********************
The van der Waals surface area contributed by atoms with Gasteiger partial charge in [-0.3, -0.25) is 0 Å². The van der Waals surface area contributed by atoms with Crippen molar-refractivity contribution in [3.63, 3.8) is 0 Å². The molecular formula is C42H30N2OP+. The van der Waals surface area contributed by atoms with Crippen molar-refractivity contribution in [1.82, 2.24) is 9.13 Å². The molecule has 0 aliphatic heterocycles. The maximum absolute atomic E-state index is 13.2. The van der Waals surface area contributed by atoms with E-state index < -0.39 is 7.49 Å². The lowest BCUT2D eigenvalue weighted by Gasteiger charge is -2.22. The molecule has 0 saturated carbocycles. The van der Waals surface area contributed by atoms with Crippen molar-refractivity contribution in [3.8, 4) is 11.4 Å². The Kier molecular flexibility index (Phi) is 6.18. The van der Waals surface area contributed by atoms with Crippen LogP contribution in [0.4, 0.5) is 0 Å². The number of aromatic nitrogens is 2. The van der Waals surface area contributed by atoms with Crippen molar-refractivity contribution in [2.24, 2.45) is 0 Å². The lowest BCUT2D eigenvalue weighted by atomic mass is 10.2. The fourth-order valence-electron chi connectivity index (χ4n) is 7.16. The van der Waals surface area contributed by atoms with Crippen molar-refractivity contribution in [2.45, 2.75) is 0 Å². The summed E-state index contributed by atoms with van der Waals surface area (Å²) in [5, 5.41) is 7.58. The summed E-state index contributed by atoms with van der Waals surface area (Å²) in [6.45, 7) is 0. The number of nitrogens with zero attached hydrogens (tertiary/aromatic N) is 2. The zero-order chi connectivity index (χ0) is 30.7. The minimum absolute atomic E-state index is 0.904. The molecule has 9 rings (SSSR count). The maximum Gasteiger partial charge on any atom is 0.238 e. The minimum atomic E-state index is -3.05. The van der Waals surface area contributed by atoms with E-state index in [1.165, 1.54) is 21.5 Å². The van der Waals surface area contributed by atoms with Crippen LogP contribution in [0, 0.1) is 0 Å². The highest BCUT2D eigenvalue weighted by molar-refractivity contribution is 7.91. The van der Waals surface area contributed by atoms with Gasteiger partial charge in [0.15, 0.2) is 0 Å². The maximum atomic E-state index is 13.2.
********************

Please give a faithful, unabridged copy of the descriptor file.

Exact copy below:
The van der Waals surface area contributed by atoms with Gasteiger partial charge in [-0.3, -0.25) is 0 Å². The van der Waals surface area contributed by atoms with Crippen molar-refractivity contribution in [3.63, 3.8) is 0 Å². The molecular formula is C42H30N2OP+. The van der Waals surface area contributed by atoms with Crippen molar-refractivity contribution in [1.82, 2.24) is 9.13 Å². The molecule has 0 aliphatic heterocycles. The maximum absolute atomic E-state index is 13.2. The van der Waals surface area contributed by atoms with E-state index < -0.39 is 7.49 Å². The lowest BCUT2D eigenvalue weighted by Gasteiger charge is -2.22. The molecule has 0 saturated carbocycles. The van der Waals surface area contributed by atoms with Crippen molar-refractivity contribution in [3.8, 4) is 11.4 Å². The Kier molecular flexibility index (Phi) is 6.18. The van der Waals surface area contributed by atoms with Crippen LogP contribution in [0.4, 0.5) is 0 Å². The number of aromatic nitrogens is 2. The van der Waals surface area contributed by atoms with Crippen molar-refractivity contribution in [2.24, 2.45) is 0 Å². The lowest BCUT2D eigenvalue weighted by atomic mass is 10.2. The fourth-order valence-electron chi connectivity index (χ4n) is 7.16. The van der Waals surface area contributed by atoms with Crippen molar-refractivity contribution in [2.45, 2.75) is 0 Å². The summed E-state index contributed by atoms with van der Waals surface area (Å²) in [5, 5.41) is 7.58. The summed E-state index contributed by atoms with van der Waals surface area (Å²) in [6.45, 7) is 0. The number of nitrogens with zero attached hydrogens (tertiary/aromatic N) is 2. The zero-order chi connectivity index (χ0) is 30.7. The minimum absolute atomic E-state index is 0.904. The molecule has 9 rings (SSSR count). The maximum Gasteiger partial charge on any atom is 0.238 e. The minimum atomic E-state index is -3.05. The van der Waals surface area contributed by atoms with E-state index in [1.165, 1.54) is 21.5 Å². The van der Waals surface area contributed by atoms with Crippen LogP contribution in [0, 0.1) is 0 Å². The highest BCUT2D eigenvalue weighted by molar-refractivity contribution is 7.91. The van der Waals surface area contributed by atoms with Gasteiger partial charge in [0.15, 0.2) is 0 Å². The maximum atomic E-state index is 13.2.